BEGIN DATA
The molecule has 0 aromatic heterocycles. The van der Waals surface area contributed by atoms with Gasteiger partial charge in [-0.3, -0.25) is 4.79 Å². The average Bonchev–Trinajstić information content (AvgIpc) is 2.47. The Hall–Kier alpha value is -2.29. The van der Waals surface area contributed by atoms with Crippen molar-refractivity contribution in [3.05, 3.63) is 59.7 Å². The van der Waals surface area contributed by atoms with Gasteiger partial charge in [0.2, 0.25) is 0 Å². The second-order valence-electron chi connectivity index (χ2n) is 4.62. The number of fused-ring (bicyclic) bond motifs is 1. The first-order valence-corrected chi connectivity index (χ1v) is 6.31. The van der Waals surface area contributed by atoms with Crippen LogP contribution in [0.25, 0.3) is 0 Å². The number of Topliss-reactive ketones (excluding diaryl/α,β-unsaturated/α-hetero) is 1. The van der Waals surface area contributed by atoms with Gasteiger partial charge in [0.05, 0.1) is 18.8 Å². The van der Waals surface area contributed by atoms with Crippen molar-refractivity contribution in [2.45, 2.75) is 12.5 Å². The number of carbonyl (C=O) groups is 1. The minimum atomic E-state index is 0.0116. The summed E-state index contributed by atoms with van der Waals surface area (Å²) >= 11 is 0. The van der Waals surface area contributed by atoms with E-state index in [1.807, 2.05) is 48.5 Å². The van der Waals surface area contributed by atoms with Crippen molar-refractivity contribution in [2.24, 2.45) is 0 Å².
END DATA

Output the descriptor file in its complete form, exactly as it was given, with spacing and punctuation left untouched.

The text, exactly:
The molecule has 0 aromatic heterocycles. The van der Waals surface area contributed by atoms with Gasteiger partial charge in [-0.3, -0.25) is 4.79 Å². The average Bonchev–Trinajstić information content (AvgIpc) is 2.47. The Hall–Kier alpha value is -2.29. The van der Waals surface area contributed by atoms with Crippen molar-refractivity contribution in [3.05, 3.63) is 59.7 Å². The van der Waals surface area contributed by atoms with Gasteiger partial charge in [0.2, 0.25) is 0 Å². The second-order valence-electron chi connectivity index (χ2n) is 4.62. The number of fused-ring (bicyclic) bond motifs is 1. The first-order valence-corrected chi connectivity index (χ1v) is 6.31. The van der Waals surface area contributed by atoms with Crippen LogP contribution in [0.25, 0.3) is 0 Å². The number of Topliss-reactive ketones (excluding diaryl/α,β-unsaturated/α-hetero) is 1. The van der Waals surface area contributed by atoms with Gasteiger partial charge in [0.05, 0.1) is 18.8 Å². The van der Waals surface area contributed by atoms with Crippen molar-refractivity contribution in [2.45, 2.75) is 12.5 Å². The number of carbonyl (C=O) groups is 1. The minimum atomic E-state index is 0.0116. The summed E-state index contributed by atoms with van der Waals surface area (Å²) >= 11 is 0. The van der Waals surface area contributed by atoms with E-state index in [1.807, 2.05) is 48.5 Å². The van der Waals surface area contributed by atoms with Crippen molar-refractivity contribution in [2.24, 2.45) is 0 Å².